If you’re like me, you’re appalled at what the 2016 election season has revealed–not just about the state of our political system, but about who we have become. And when I say “we,” I mean this fairly personally. Sure, I’m scratching my head over the foolishness of people who seek to lead our nation. But I’m far more disturbed at the extremism of our electorate. And I’m most profoundly grieved by the words and behaviors of many people who call themselves Christians.
This is not a faith-bashing post. I don’t think Christians are worse than anyone else, nor do I think faith is the problem here. I simply believe that we who claim to follow Christ and declare that we place our hope in him ought to act like it. And we should, at the very least, display a desire to live as he told us to live. Our lives ought to be marked by peace, and our choices by love. We should, on the whole, show strength and courage in a world that looks exactly as Jesus told us it would look. Instead, far too many of us are cowering in fear of losing what is precious to us. And people who are overcome by fear are easily controlled by impulses to behave in our own self-interest.
I’ll admit I am allergic to politics. I have always been registered as an independent, and as a rule I try to avoid not only political parties, but campaign ads, political propaganda, debates, and everything else designed to win my vote (or simply designed to foment fear and hatred). I have no interest in hearing anyone tell me whom to vote for. But it’s impossible to miss the mess we have made for ourselves. And much of what I have seen from outspoken Christian leaders, advocating for a candidate, has been decidedly selfish, endorsing someone on the basis of what is likely to make us feel safe and right at home in this world that is not, ultimately, our true home. Since when did we feel called primarily to keep ourselves safe? To hold onto power or prosperity no matter what it costs the people around us? To promote Christian morality at the cost of Christlike behavior, to protect our own interests regardless of the suffering of others?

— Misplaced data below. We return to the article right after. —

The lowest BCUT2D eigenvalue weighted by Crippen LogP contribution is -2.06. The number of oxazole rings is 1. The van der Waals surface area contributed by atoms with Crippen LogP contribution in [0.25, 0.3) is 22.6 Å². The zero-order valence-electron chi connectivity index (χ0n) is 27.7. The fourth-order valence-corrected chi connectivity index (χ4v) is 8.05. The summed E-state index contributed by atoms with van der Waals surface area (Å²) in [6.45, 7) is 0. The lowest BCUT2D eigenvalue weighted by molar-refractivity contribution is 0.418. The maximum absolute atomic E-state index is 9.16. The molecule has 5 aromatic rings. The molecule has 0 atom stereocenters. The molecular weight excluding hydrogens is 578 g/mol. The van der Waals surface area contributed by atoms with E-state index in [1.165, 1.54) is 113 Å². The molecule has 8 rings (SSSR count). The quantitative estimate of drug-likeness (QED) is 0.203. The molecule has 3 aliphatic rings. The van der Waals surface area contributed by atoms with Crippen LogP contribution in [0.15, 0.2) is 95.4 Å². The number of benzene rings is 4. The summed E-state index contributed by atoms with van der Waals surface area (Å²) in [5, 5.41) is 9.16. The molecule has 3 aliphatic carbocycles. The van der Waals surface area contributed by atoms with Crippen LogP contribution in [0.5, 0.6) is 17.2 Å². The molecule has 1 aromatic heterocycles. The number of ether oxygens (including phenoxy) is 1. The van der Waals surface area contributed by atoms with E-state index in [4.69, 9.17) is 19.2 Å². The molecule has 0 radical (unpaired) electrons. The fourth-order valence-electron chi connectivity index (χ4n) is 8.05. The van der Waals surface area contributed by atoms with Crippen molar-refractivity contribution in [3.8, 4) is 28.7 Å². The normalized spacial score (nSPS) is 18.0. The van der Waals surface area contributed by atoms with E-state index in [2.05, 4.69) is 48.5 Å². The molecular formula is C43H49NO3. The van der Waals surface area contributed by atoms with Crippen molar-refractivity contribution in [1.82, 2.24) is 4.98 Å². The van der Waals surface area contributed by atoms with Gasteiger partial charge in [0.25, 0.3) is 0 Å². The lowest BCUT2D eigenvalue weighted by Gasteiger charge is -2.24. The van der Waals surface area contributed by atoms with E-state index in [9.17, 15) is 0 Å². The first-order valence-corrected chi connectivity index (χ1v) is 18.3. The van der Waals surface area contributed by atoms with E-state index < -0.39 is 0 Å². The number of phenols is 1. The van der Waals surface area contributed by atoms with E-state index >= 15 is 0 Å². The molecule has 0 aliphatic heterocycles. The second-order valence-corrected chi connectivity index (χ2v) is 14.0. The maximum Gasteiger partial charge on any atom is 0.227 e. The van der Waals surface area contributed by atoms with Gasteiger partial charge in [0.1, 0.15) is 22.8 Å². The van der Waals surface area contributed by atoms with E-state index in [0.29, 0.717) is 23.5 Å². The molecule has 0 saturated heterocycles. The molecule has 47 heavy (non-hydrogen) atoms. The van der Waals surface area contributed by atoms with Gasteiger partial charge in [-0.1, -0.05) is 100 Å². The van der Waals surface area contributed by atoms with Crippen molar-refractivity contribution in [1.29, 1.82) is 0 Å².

I believe Jesus would have us do something different.
I have spent much of this election year feeling paralyzed by indecision, horrified by the choices taking shape before me. It’s easy to feel there’s no good choice here. At a time when a person’s conscience is so thoroughly offended, it’s hard to follow that conscience. So what if we took a page out of our own book and approached voting purely as a way to love our neighbors and bless our enemies?
“Love your neighbor as yourself,” Jesus taught (Mark 12:31), echoing the law of Moses. This is the second-greatest commandment, after the one that calls us to acknowledge, worship, and love God with everything we have. And he took it much farther: “Love your enemies! Do good to those who hate you. Bless those who curse you. Pray for those who hurt you. If someone slaps you on one cheek, offer the other cheek also. If someone demands your coat, offer your shirt also. Give to anyone who asks; and when things are taken away from you, don’t try to get them back. Do to others as you would like them to do to you” (Luke 6:27-31). These days, more than ever, our neighbors look different from us. They live in our own communities and on the other side of the world. We feel dangerously exposed to the hatred of our enemies. We Americans have never had a better opportunity to put Jesus’ words into practice in our political lives.
Too many of us love our own lives–and not only our lives, but our creature comforts–more than we love our neighbors. Too many of us are living in fear, unwilling to love our enemies or pray for them. What if we all cast ballots this fall with the primary motives of loving our neighbors and blessing those who curse us? I’m not naive enough to believe that following these commands will lead us all to the same candidate. And I have no interest in trying to convince you to vote for anyone in particular. But I believe that if we are guided by love and the common good, rather than fear and self-interest, we will serve as far better representatives of a kingdom that is not of this world. And our attitudes will do more good than any election could accomplish.
© 2016 Amy Simpson.